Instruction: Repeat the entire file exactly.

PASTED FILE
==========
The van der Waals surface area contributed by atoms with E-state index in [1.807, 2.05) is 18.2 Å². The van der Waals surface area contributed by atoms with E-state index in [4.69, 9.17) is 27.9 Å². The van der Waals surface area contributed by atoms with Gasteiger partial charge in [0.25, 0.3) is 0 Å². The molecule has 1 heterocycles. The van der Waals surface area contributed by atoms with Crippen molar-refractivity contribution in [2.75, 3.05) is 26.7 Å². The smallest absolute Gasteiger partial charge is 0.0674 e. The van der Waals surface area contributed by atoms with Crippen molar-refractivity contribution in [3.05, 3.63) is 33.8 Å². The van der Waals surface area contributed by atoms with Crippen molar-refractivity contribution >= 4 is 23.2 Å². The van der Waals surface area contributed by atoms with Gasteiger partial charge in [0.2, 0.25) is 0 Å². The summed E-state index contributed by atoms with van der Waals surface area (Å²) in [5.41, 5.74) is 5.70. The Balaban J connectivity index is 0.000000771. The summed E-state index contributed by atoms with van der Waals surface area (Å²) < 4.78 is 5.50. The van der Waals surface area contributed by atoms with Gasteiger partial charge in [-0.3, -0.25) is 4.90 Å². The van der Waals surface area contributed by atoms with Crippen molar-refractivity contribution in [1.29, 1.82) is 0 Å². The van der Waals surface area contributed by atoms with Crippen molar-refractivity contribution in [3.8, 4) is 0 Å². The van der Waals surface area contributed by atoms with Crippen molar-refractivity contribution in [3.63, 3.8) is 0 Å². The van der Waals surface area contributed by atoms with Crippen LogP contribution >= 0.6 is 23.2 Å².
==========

The van der Waals surface area contributed by atoms with E-state index in [1.807, 2.05) is 18.2 Å². The van der Waals surface area contributed by atoms with E-state index in [4.69, 9.17) is 27.9 Å². The van der Waals surface area contributed by atoms with Gasteiger partial charge in [0.25, 0.3) is 0 Å². The molecule has 1 heterocycles. The van der Waals surface area contributed by atoms with Crippen molar-refractivity contribution in [2.75, 3.05) is 26.7 Å². The smallest absolute Gasteiger partial charge is 0.0674 e. The van der Waals surface area contributed by atoms with Crippen molar-refractivity contribution in [3.05, 3.63) is 33.8 Å². The van der Waals surface area contributed by atoms with Crippen molar-refractivity contribution >= 4 is 23.2 Å². The van der Waals surface area contributed by atoms with Gasteiger partial charge in [0.2, 0.25) is 0 Å². The summed E-state index contributed by atoms with van der Waals surface area (Å²) in [5.41, 5.74) is 5.70. The Balaban J connectivity index is 0.000000771. The summed E-state index contributed by atoms with van der Waals surface area (Å²) < 4.78 is 5.50. The van der Waals surface area contributed by atoms with Gasteiger partial charge in [-0.3, -0.25) is 4.90 Å². The van der Waals surface area contributed by atoms with Crippen molar-refractivity contribution in [1.29, 1.82) is 0 Å². The van der Waals surface area contributed by atoms with Crippen molar-refractivity contribution in [3.8, 4) is 0 Å². The van der Waals surface area contributed by atoms with Crippen molar-refractivity contribution in [3.63, 3.8) is 0 Å². The van der Waals surface area contributed by atoms with Crippen LogP contribution >= 0.6 is 23.2 Å².